The Steins Collect Metropolitan Museum of Art Van Gogh: Up Close Philadelphia Museum of Art Van Gogh: The Life By Steven Naifeh and Gregory White Smith (Random House, 953 pp., $40) Nobody in the history of culture has known more about the art of persuasion than the avant-garde painters, sculptors, writers, composers, choreographers, and impresarios who transformed European art from the end of the nineteenth century to the middle of the twentieth century.
Are some families more dramatic than others? Is this something covered by Tolstoy’s famous law about families—that the happy ones are all alike, while the unhappy ones are unhappy in their own way—or was he hopelessly isolated on the far side of that moment when modern media began?
Like a lot of writers, I have a Facebook page where I post articles that I’ve published. Over the past year or two, I’ve accumulated a few hundred followers--that is, Facebook friends--and, based upon the comments they leave, they tend to see the world the same way that I do. They’re left of center, by and large, and they believe fervently in health care reform. If they have something negative to say, it’s typically that President Obama and his allies in Congress aren’t being ambitious enough.
I'm in her bubble today. First stop: Vinton, population 5,102. Claim to fame, according to Wiki: Small portions of the unforgettable 1996 John Travolta movie Michael were filmed there. More soon. --Michael Crowley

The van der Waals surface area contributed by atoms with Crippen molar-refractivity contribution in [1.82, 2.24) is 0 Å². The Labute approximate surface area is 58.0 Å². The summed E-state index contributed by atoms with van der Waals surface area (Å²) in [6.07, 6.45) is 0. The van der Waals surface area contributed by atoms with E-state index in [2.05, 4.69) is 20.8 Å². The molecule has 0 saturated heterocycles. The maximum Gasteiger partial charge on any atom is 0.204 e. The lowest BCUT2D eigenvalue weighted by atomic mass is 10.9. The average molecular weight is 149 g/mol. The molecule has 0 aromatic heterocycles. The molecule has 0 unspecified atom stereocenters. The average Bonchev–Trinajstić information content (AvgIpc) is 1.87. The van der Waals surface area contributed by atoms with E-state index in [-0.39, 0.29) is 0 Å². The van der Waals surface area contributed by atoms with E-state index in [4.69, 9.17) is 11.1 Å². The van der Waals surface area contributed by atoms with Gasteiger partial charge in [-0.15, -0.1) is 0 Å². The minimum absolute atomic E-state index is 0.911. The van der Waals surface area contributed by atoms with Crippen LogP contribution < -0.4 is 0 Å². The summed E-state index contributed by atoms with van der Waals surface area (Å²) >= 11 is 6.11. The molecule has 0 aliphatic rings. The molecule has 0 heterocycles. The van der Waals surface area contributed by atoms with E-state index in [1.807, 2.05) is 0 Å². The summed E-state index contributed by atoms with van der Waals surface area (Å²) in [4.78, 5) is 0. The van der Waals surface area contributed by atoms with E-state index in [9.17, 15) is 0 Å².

"Matisse Picasso," the exhibition that has now arrived at the Museum of Modern Art after packing in the crowds at Tate Modern in London and the Grand Palais in Paris, begins as a sort of Butch Cassidy and the Sundance Kid for culture vultures, a study in male bonding in the artistic stratosphere that features the somewhat older, more formal Matisse and the younger, unabashedly bohemian Picasso. Later on, when the show really gets going, museumgoers are supposed to be agog at what amounts to a clash of the titans with avant-gardist sparks flying, a High Modernist love-hate-love kind of thing.
FRANCO-ITALIAN relations are in the center of the European limelight once again. Just as France and Spain were about to renew their endless discussion of the question of Tangier, Mussolini sent a division of the Italian fleet there, to help the large Italian community celebrate the fifth anniversary of Fascism.